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How Do I Know What My Vehicle Is Actually Worth?

Finding out the actual cash value of your vehicle can be a confusing process. Once insurance company may say the value is X and another company may say the value is Y. But why are they different and what does find the actual cash value of my vehicle mean or do for me?

What does ACV or Actual Cash Value Really Mean?

The actual cash value of your vehicle or the ACV is just the number that your car is worth at the time that the assessment is made. Most people think that if they bought a car for a set price then it is worth that set price years down the road. Unless you have an exotic or collectible car then that is not the case. In most cases of standard vehicles, the car is going to depreciate in value or go down from its original price.

Imagine you go to a car lot and find the perfect car. You are in love with it and you buy it and take it off the lot. Well, the car that you just paid for could have depreciated in value just leaving the lot by up to 30%! Even though you just bought your beautiful and “brand new” car, once it is off the dealerships lot it is considered used and therefore assessors are going to take that into account.

Knowing your actual cash value or ACV is important for you for one main reason. If you end up totaling your car for any reason your insurance needs to know what your car is worth so they can either replace the vehicle or give you a sum to either replace it or do with what you wish. Understanding what ACV is and how it is calculated can help you in negotiations to get the best value for your vehicle when it comes time to have this talk with your insurance company.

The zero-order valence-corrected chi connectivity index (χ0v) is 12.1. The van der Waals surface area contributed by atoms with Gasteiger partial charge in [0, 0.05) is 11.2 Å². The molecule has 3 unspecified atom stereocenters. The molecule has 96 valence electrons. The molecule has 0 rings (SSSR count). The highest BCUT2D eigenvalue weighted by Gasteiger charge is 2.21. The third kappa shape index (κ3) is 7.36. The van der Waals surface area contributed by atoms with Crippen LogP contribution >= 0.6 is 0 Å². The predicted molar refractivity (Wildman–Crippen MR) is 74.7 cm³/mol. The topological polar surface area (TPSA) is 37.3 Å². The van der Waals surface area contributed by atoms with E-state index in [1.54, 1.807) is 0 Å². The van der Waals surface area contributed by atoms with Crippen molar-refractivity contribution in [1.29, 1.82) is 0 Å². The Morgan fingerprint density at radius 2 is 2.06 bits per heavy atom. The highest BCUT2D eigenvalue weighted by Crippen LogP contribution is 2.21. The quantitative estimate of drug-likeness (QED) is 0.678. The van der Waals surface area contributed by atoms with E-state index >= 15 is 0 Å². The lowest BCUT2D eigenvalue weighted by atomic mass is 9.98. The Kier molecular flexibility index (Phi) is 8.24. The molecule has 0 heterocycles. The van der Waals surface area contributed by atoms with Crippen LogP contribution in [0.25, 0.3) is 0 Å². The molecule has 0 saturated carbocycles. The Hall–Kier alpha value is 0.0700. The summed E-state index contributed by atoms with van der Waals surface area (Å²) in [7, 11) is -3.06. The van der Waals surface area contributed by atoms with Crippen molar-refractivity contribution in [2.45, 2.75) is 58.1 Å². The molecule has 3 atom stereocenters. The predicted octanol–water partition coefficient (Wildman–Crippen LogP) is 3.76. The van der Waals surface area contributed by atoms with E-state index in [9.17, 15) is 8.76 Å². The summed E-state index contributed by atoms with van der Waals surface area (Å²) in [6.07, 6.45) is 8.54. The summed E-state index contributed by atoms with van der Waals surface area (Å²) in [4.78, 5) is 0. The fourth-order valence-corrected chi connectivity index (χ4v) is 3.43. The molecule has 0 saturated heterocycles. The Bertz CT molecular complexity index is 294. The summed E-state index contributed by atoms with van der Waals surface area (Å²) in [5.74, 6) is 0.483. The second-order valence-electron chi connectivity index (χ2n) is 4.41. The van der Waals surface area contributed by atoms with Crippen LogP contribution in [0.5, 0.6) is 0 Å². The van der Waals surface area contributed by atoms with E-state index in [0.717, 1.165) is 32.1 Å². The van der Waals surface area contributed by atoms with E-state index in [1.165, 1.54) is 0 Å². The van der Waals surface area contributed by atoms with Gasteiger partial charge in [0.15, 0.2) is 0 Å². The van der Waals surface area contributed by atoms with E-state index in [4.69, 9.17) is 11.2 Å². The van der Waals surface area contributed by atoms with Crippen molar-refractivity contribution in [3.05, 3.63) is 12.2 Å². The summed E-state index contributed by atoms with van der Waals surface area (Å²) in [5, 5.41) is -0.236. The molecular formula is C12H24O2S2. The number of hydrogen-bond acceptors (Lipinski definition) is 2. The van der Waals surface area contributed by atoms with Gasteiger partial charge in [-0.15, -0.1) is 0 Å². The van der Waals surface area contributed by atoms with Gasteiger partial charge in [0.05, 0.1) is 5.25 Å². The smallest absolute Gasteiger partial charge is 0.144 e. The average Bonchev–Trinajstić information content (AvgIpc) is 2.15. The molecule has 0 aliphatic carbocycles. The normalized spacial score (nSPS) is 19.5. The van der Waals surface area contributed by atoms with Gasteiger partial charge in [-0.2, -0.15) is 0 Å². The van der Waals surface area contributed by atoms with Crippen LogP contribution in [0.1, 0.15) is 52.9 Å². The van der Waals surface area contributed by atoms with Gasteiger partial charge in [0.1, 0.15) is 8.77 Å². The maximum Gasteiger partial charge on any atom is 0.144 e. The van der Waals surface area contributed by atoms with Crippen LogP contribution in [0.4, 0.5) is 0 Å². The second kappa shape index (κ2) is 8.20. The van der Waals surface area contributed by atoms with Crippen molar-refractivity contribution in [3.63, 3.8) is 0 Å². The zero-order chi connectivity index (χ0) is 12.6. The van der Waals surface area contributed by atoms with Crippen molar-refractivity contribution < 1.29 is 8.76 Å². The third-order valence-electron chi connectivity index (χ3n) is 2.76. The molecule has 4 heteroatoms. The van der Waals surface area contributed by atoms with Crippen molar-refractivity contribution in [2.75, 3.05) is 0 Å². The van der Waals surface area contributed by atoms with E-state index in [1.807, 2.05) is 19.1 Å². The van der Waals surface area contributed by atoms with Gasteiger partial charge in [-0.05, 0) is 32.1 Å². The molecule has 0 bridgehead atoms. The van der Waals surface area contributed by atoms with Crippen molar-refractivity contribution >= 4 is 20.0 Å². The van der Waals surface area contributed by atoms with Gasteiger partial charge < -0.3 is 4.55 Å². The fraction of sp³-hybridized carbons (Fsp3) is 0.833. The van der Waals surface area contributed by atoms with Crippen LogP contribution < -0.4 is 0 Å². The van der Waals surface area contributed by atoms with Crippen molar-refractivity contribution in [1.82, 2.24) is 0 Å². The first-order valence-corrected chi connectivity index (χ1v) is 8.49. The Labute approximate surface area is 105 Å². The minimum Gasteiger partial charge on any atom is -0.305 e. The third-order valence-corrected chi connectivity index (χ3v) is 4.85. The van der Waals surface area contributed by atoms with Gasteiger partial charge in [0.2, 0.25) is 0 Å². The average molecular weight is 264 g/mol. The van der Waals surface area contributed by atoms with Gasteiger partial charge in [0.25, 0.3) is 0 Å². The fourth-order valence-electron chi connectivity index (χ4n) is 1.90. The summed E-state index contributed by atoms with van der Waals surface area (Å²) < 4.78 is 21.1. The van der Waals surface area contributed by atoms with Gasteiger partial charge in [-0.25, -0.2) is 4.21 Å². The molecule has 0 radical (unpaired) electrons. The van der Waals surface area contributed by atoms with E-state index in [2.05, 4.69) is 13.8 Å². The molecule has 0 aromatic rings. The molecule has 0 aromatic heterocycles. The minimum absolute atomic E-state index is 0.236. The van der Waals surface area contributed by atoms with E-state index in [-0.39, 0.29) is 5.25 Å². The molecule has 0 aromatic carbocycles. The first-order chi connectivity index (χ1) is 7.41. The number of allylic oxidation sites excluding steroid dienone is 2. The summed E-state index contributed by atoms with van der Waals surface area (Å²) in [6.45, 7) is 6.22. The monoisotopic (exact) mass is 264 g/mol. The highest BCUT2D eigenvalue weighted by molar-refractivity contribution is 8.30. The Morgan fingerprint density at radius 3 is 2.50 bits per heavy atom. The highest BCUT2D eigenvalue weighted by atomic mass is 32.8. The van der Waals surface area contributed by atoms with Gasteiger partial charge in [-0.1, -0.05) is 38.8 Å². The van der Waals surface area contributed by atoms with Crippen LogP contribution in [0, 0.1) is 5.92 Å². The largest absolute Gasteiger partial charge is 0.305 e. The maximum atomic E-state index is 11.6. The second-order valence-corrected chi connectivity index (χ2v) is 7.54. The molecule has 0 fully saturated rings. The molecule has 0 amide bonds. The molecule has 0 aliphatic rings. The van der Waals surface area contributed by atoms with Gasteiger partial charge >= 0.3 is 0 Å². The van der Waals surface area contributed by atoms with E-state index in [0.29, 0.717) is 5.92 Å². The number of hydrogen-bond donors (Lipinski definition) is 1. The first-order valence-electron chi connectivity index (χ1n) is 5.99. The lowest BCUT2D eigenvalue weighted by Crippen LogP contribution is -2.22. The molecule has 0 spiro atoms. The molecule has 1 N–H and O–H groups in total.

How Is the Actual Cash Value Determined?

There are quite a few figures that come into play when an assessor and an insurance company are trying to figure out what they should pay should the need arise. There are calculations and steps they take. Here are a few basics that they take into account when they want to give you an ACV number.

  • Age: The age of your vehicle is important when deciding on an ACV. The older your car is the less your ACV will be just based on wear and tear on the vehicle alone.
  • Maintenance of The Vehicle: How well you do the upkeep on your car is going to affect your ACV. Are you going to get an oil change early or on time? Do you make regular visits to get your car seen and realigned, tires changed, and filters and fluids all checked? If so then it shows that your car is well maintained which will work in your favor.
  • Model of Vehicle: The model of vehicle that you buy can affect your ACV. If you buy a model of vehicle that has been recalled due to issues, then your ACV will be lower. This is something you may not be able to help sadly.
  • High or Low Mileage: The lower your mileage the less wear and tear on your car. Lower mileage on your vehicle before you get it assessed is the best.
  • Accidents and Damage: If your vehicle has never been in an accident or been damaged then your ACV will be better suited in your favor. Having a clean record means that the car is in nicer or closer to pristine condition.

Past these, there are standardized ways to also check your ACV. Kelly Blue Book and the NADA Guide are two common standardized ways that you can get an ACV on your vehicle that ranges from pristine car to basket case car.

What If I Disagree with My ACV?

If you disagree with your ACV, you can dispute it! Here is where it gets tricky though, the insurance company doesn’t have to let you know exactly how they came to the conclusion they did so you may not know exactly what to nitpick and why. But there are some obvious things that you may see in the report like damage marked where there is no damage or a higher mileage mistake. If you disagree and want to discuss the ACV of your vehicle, ask for the report and discuss it with your insurance company to see what can be done!

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